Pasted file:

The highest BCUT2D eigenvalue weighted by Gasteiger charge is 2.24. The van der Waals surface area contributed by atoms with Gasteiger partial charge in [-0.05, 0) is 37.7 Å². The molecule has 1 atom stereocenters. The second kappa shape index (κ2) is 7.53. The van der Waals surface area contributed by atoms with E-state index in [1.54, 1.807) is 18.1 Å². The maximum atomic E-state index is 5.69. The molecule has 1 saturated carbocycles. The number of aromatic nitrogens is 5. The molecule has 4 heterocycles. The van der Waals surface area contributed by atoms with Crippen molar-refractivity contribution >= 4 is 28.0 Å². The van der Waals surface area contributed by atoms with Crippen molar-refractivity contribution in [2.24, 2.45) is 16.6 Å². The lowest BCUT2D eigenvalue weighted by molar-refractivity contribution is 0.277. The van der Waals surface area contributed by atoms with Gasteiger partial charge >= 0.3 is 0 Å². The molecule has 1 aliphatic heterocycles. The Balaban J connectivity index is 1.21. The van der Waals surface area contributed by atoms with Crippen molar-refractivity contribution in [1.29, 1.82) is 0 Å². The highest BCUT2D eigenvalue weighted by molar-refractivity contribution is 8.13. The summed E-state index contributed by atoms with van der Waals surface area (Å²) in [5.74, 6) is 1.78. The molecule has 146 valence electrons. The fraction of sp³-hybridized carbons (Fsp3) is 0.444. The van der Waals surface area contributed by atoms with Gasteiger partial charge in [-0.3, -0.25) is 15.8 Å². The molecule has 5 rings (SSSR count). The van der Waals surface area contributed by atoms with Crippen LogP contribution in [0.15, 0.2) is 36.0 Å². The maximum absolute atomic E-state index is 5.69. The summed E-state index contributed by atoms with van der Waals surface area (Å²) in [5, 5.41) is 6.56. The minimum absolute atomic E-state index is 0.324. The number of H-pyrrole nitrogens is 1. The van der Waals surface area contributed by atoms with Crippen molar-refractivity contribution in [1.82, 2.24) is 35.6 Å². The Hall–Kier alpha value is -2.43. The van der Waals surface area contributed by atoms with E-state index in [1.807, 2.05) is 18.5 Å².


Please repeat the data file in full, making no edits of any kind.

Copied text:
The highest BCUT2D eigenvalue weighted by Gasteiger charge is 2.24. The van der Waals surface area contributed by atoms with Gasteiger partial charge in [-0.05, 0) is 37.7 Å². The molecule has 1 atom stereocenters. The second kappa shape index (κ2) is 7.53. The van der Waals surface area contributed by atoms with E-state index in [1.54, 1.807) is 18.1 Å². The maximum atomic E-state index is 5.69. The molecule has 1 saturated carbocycles. The number of aromatic nitrogens is 5. The molecule has 4 heterocycles. The van der Waals surface area contributed by atoms with Crippen molar-refractivity contribution >= 4 is 28.0 Å². The van der Waals surface area contributed by atoms with Crippen molar-refractivity contribution in [2.24, 2.45) is 16.6 Å². The lowest BCUT2D eigenvalue weighted by molar-refractivity contribution is 0.277. The van der Waals surface area contributed by atoms with Gasteiger partial charge >= 0.3 is 0 Å². The molecule has 1 aliphatic heterocycles. The Balaban J connectivity index is 1.21. The van der Waals surface area contributed by atoms with Crippen molar-refractivity contribution in [1.29, 1.82) is 0 Å². The highest BCUT2D eigenvalue weighted by molar-refractivity contribution is 8.13. The summed E-state index contributed by atoms with van der Waals surface area (Å²) in [5.74, 6) is 1.78. The molecule has 146 valence electrons. The fraction of sp³-hybridized carbons (Fsp3) is 0.444. The van der Waals surface area contributed by atoms with Gasteiger partial charge in [-0.3, -0.25) is 15.8 Å². The molecule has 5 rings (SSSR count). The van der Waals surface area contributed by atoms with Crippen LogP contribution in [0.15, 0.2) is 36.0 Å². The maximum absolute atomic E-state index is 5.69. The summed E-state index contributed by atoms with van der Waals surface area (Å²) in [5, 5.41) is 6.56. The minimum absolute atomic E-state index is 0.324. The number of H-pyrrole nitrogens is 1. The van der Waals surface area contributed by atoms with Crippen molar-refractivity contribution in [1.82, 2.24) is 35.6 Å². The Hall–Kier alpha value is -2.43. The van der Waals surface area contributed by atoms with E-state index in [1.807, 2.05) is 18.5 Å².